Ben likes to quote Hamilton to me, about me. He says I “write like I’m running out of time.” I guess I do. I journal almost daily, and though my entries will probably never interest anyone but myself, and sometimes not even then, it’s a comfort to me, a source of relaxation.
I love sending letters. I love every step of it, drafting on my computer or phone, writing out the messages in cursive on my stationery, addressing and sending the thin parcel. I’m old-fashioned and tactile, I know.
How many novels have I begun? How many are eight or eighty pages, and have since been abandoned? I know their endings, and their beginnings have already begun – it’s the middles that trouble me.
I took a creative writing class this semester and learned more than I think I have learned in one semester in a long time. (I took journalism too, but that wasn’t as influential on my writing. It was, however, good practice.)
I learned that I have a knack for dialogue that sounds natural, like a true conversation. I was required to branch out from my traditional genres of fiction, poetry, and essay, though these were required as well. I tried drama, memoir, and creative nonfiction. My (apparent) talent with dialogue makes my dramas believable and captivating, or so I am told.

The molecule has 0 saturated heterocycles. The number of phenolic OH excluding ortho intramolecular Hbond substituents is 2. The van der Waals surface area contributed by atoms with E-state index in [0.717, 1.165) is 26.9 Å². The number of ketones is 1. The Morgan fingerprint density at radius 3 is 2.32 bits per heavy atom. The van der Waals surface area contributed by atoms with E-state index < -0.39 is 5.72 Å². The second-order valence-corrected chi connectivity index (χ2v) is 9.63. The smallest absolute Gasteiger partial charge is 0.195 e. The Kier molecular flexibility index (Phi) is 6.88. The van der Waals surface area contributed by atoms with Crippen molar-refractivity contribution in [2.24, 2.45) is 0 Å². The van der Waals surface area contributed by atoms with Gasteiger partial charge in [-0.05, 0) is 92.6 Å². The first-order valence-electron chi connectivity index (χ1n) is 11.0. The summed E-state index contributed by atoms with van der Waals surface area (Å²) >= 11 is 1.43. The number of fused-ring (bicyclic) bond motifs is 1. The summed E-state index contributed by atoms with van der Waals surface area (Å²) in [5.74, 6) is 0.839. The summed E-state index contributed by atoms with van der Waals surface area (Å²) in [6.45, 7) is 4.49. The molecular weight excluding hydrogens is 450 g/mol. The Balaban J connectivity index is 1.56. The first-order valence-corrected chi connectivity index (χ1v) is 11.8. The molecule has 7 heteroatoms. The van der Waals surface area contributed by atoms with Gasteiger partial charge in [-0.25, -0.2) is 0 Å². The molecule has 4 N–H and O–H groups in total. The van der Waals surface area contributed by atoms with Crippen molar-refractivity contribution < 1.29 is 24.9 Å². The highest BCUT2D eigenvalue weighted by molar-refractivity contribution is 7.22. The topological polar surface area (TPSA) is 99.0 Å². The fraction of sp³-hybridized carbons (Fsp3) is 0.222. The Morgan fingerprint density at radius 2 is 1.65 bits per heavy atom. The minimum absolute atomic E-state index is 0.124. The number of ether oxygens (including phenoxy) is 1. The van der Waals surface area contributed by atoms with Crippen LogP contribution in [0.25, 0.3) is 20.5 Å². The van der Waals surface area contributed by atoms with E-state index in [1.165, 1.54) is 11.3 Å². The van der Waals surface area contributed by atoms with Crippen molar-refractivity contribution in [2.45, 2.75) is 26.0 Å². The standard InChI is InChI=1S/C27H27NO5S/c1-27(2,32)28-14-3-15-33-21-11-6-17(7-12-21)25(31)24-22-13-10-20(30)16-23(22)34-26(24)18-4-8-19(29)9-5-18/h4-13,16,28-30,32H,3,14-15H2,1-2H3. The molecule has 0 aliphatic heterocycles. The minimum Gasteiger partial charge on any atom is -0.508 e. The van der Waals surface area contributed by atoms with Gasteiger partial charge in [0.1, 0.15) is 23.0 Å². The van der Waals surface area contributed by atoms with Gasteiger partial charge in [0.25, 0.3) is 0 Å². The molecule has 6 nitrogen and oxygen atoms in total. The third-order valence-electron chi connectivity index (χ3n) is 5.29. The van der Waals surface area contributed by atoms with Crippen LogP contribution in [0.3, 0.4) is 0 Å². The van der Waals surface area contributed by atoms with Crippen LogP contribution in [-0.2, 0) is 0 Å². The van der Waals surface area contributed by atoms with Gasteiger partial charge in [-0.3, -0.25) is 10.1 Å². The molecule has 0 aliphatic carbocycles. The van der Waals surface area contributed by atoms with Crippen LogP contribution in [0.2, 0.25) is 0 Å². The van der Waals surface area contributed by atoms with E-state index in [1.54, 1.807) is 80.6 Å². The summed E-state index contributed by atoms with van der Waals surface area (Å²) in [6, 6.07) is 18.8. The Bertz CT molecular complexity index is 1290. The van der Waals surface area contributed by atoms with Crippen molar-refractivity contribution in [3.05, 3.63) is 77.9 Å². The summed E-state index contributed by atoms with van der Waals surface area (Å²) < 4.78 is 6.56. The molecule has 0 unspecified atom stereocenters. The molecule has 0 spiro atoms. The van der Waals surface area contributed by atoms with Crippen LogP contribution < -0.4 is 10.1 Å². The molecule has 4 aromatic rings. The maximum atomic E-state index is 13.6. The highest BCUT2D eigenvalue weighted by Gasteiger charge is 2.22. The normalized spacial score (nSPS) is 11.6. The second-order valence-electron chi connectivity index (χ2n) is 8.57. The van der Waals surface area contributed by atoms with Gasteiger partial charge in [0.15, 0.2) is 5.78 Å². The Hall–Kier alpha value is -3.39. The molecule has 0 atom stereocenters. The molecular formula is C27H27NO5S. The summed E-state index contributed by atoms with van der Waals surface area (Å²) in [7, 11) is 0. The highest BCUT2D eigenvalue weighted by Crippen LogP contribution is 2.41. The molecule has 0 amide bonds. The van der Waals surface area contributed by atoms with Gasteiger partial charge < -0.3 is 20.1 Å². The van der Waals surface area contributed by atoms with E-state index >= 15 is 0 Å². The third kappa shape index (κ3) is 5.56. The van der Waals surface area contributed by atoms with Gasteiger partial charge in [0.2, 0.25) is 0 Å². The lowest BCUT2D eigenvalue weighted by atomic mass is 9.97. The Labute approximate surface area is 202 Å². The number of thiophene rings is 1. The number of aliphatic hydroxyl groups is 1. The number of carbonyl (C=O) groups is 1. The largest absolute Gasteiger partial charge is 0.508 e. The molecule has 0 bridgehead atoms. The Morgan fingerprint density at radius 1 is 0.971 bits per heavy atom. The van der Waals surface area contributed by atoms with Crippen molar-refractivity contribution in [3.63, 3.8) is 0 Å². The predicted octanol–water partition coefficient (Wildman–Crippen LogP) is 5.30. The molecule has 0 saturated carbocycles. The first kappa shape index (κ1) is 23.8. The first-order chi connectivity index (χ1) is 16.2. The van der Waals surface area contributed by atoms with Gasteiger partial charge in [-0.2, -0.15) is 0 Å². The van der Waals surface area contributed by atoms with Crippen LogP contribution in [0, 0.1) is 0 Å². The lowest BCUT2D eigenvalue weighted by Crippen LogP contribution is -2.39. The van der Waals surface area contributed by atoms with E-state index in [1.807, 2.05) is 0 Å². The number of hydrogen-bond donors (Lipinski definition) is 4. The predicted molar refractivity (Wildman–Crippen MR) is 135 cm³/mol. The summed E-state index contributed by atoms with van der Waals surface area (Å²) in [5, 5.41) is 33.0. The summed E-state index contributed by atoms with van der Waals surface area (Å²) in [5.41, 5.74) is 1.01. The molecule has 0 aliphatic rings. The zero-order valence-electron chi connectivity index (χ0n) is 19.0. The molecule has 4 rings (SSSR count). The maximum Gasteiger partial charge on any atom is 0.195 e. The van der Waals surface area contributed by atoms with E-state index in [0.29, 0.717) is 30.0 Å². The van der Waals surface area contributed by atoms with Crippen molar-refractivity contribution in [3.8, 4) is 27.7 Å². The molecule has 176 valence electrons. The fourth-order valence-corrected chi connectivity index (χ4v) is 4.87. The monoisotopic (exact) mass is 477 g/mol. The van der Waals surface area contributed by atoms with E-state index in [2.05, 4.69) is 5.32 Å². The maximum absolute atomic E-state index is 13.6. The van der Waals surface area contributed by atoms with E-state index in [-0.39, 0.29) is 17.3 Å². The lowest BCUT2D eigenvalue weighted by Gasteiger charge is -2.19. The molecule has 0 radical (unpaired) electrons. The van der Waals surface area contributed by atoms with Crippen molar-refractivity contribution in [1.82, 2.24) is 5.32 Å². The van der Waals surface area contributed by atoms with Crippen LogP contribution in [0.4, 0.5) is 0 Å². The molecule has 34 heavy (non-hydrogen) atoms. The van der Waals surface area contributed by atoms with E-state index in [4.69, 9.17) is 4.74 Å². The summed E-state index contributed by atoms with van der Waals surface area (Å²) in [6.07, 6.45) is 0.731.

I also, according to my professor, have a talent for humor. She told me my humor is a gift to my writing.
Humor is that fragile baby of mine that I keep clasped to my chest and don’t show anyone in my writing. The fear that I will fail, that it will fall flat or that I’m doing it wrong, is quite real to me. Hearing not only my professor, but my peers, comment on the humor in my writing of their own volition, was incredibly encouraging.
I think the next step for me is to continue with those genres for which I seem to have a natural inclination: drama, humor, and memoir. I see promise and potential in those.